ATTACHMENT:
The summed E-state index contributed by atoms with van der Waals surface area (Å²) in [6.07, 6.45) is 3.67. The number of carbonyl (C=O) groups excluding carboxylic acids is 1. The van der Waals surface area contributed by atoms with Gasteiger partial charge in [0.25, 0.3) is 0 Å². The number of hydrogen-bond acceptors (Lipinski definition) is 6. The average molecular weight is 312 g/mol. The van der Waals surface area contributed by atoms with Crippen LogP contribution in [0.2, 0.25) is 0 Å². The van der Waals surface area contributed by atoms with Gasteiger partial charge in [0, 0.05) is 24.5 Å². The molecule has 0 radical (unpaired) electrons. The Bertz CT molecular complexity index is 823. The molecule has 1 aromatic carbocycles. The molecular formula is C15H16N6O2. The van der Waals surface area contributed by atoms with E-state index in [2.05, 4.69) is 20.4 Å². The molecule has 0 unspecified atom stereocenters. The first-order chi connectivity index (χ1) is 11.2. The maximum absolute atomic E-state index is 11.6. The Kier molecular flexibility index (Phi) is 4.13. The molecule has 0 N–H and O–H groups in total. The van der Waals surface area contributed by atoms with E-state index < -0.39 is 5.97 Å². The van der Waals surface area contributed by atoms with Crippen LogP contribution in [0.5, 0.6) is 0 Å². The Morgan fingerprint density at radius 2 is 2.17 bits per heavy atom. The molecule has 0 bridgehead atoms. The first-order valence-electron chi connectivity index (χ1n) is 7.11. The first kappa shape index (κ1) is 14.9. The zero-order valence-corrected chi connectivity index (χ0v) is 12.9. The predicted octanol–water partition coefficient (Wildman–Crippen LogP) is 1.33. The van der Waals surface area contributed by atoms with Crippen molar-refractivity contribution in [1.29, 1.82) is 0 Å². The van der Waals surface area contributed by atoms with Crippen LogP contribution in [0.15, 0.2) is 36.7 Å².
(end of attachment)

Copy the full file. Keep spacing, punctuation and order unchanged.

The summed E-state index contributed by atoms with van der Waals surface area (Å²) in [6.07, 6.45) is 3.67. The number of carbonyl (C=O) groups excluding carboxylic acids is 1. The van der Waals surface area contributed by atoms with Gasteiger partial charge in [0.25, 0.3) is 0 Å². The number of hydrogen-bond acceptors (Lipinski definition) is 6. The average molecular weight is 312 g/mol. The van der Waals surface area contributed by atoms with Crippen LogP contribution in [0.2, 0.25) is 0 Å². The van der Waals surface area contributed by atoms with Gasteiger partial charge in [0, 0.05) is 24.5 Å². The molecule has 0 radical (unpaired) electrons. The Bertz CT molecular complexity index is 823. The molecule has 1 aromatic carbocycles. The molecular formula is C15H16N6O2. The van der Waals surface area contributed by atoms with E-state index in [2.05, 4.69) is 20.4 Å². The molecule has 0 unspecified atom stereocenters. The first-order chi connectivity index (χ1) is 11.2. The maximum absolute atomic E-state index is 11.6. The Kier molecular flexibility index (Phi) is 4.13. The molecule has 0 N–H and O–H groups in total. The van der Waals surface area contributed by atoms with E-state index < -0.39 is 5.97 Å². The van der Waals surface area contributed by atoms with Crippen LogP contribution in [0.5, 0.6) is 0 Å². The Morgan fingerprint density at radius 2 is 2.17 bits per heavy atom. The molecule has 0 bridgehead atoms. The first-order valence-electron chi connectivity index (χ1n) is 7.11. The first kappa shape index (κ1) is 14.9. The zero-order valence-corrected chi connectivity index (χ0v) is 12.9. The predicted octanol–water partition coefficient (Wildman–Crippen LogP) is 1.33. The van der Waals surface area contributed by atoms with Crippen molar-refractivity contribution in [1.29, 1.82) is 0 Å². The van der Waals surface area contributed by atoms with Crippen LogP contribution in [0.15, 0.2) is 36.7 Å².